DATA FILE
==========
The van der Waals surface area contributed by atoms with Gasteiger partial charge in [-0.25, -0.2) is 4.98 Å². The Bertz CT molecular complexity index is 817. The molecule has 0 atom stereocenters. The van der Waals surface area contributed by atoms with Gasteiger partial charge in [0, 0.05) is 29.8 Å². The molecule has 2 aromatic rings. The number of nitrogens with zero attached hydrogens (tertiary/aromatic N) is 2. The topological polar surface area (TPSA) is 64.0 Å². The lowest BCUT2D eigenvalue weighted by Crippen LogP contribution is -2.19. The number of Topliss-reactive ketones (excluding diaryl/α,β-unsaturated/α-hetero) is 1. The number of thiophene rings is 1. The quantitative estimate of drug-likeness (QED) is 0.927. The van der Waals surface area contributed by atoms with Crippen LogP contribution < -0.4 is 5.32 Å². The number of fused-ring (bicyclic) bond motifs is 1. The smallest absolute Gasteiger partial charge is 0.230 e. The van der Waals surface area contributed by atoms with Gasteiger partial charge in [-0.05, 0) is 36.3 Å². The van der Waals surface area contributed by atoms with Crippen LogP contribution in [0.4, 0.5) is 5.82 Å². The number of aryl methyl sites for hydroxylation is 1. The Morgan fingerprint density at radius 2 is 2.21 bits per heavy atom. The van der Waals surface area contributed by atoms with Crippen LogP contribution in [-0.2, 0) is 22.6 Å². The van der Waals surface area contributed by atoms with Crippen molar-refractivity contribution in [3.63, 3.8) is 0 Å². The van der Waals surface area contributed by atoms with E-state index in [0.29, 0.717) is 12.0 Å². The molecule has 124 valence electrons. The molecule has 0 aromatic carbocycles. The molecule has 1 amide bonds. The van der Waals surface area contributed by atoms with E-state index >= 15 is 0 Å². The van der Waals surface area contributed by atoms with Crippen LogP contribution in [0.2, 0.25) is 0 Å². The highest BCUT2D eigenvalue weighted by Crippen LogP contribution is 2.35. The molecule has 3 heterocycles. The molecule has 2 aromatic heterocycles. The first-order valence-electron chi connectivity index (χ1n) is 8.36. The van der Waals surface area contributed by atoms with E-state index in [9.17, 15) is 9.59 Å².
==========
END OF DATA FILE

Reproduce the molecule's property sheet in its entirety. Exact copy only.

The van der Waals surface area contributed by atoms with Gasteiger partial charge in [-0.25, -0.2) is 4.98 Å². The Bertz CT molecular complexity index is 817. The molecule has 0 atom stereocenters. The van der Waals surface area contributed by atoms with Gasteiger partial charge in [0, 0.05) is 29.8 Å². The molecule has 2 aromatic rings. The number of nitrogens with zero attached hydrogens (tertiary/aromatic N) is 2. The topological polar surface area (TPSA) is 64.0 Å². The lowest BCUT2D eigenvalue weighted by Crippen LogP contribution is -2.19. The number of Topliss-reactive ketones (excluding diaryl/α,β-unsaturated/α-hetero) is 1. The number of thiophene rings is 1. The quantitative estimate of drug-likeness (QED) is 0.927. The van der Waals surface area contributed by atoms with Crippen LogP contribution < -0.4 is 5.32 Å². The number of fused-ring (bicyclic) bond motifs is 1. The smallest absolute Gasteiger partial charge is 0.230 e. The van der Waals surface area contributed by atoms with Gasteiger partial charge in [-0.05, 0) is 36.3 Å². The van der Waals surface area contributed by atoms with Crippen LogP contribution in [0.4, 0.5) is 5.82 Å². The number of aryl methyl sites for hydroxylation is 1. The Morgan fingerprint density at radius 2 is 2.21 bits per heavy atom. The van der Waals surface area contributed by atoms with Crippen LogP contribution in [-0.2, 0) is 22.6 Å². The van der Waals surface area contributed by atoms with Crippen molar-refractivity contribution in [3.63, 3.8) is 0 Å². The van der Waals surface area contributed by atoms with E-state index in [0.29, 0.717) is 12.0 Å². The molecule has 124 valence electrons. The molecule has 0 aromatic carbocycles. The molecule has 1 amide bonds. The van der Waals surface area contributed by atoms with E-state index >= 15 is 0 Å². The van der Waals surface area contributed by atoms with Crippen LogP contribution in [0.2, 0.25) is 0 Å². The highest BCUT2D eigenvalue weighted by Crippen LogP contribution is 2.35. The molecule has 3 heterocycles. The molecule has 2 aromatic heterocycles. The first-order valence-electron chi connectivity index (χ1n) is 8.36. The van der Waals surface area contributed by atoms with E-state index in [9.17, 15) is 9.59 Å².